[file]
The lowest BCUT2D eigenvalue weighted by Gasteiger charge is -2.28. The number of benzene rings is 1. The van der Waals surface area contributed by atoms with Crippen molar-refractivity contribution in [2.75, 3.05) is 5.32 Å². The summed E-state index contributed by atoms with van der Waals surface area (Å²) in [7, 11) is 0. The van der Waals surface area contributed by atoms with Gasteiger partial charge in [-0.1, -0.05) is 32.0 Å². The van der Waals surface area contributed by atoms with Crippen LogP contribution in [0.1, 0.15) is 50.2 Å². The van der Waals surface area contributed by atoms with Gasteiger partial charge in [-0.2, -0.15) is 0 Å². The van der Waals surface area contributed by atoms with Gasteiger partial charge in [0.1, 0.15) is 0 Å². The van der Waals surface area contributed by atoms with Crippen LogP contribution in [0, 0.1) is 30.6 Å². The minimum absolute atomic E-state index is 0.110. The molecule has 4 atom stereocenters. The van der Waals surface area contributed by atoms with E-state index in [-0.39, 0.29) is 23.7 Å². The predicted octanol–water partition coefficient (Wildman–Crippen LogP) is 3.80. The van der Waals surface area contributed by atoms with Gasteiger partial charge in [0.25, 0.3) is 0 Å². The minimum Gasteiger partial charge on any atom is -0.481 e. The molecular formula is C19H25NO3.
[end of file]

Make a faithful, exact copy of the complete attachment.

The lowest BCUT2D eigenvalue weighted by Gasteiger charge is -2.28. The number of benzene rings is 1. The van der Waals surface area contributed by atoms with Crippen molar-refractivity contribution in [2.75, 3.05) is 5.32 Å². The summed E-state index contributed by atoms with van der Waals surface area (Å²) in [7, 11) is 0. The van der Waals surface area contributed by atoms with Gasteiger partial charge in [-0.1, -0.05) is 32.0 Å². The van der Waals surface area contributed by atoms with Crippen LogP contribution in [0.1, 0.15) is 50.2 Å². The van der Waals surface area contributed by atoms with Gasteiger partial charge in [-0.2, -0.15) is 0 Å². The van der Waals surface area contributed by atoms with Gasteiger partial charge in [0.1, 0.15) is 0 Å². The van der Waals surface area contributed by atoms with Crippen LogP contribution in [0, 0.1) is 30.6 Å². The minimum absolute atomic E-state index is 0.110. The molecule has 4 atom stereocenters. The van der Waals surface area contributed by atoms with E-state index in [-0.39, 0.29) is 23.7 Å². The predicted octanol–water partition coefficient (Wildman–Crippen LogP) is 3.80. The van der Waals surface area contributed by atoms with Gasteiger partial charge in [0.25, 0.3) is 0 Å². The minimum Gasteiger partial charge on any atom is -0.481 e. The molecular formula is C19H25NO3.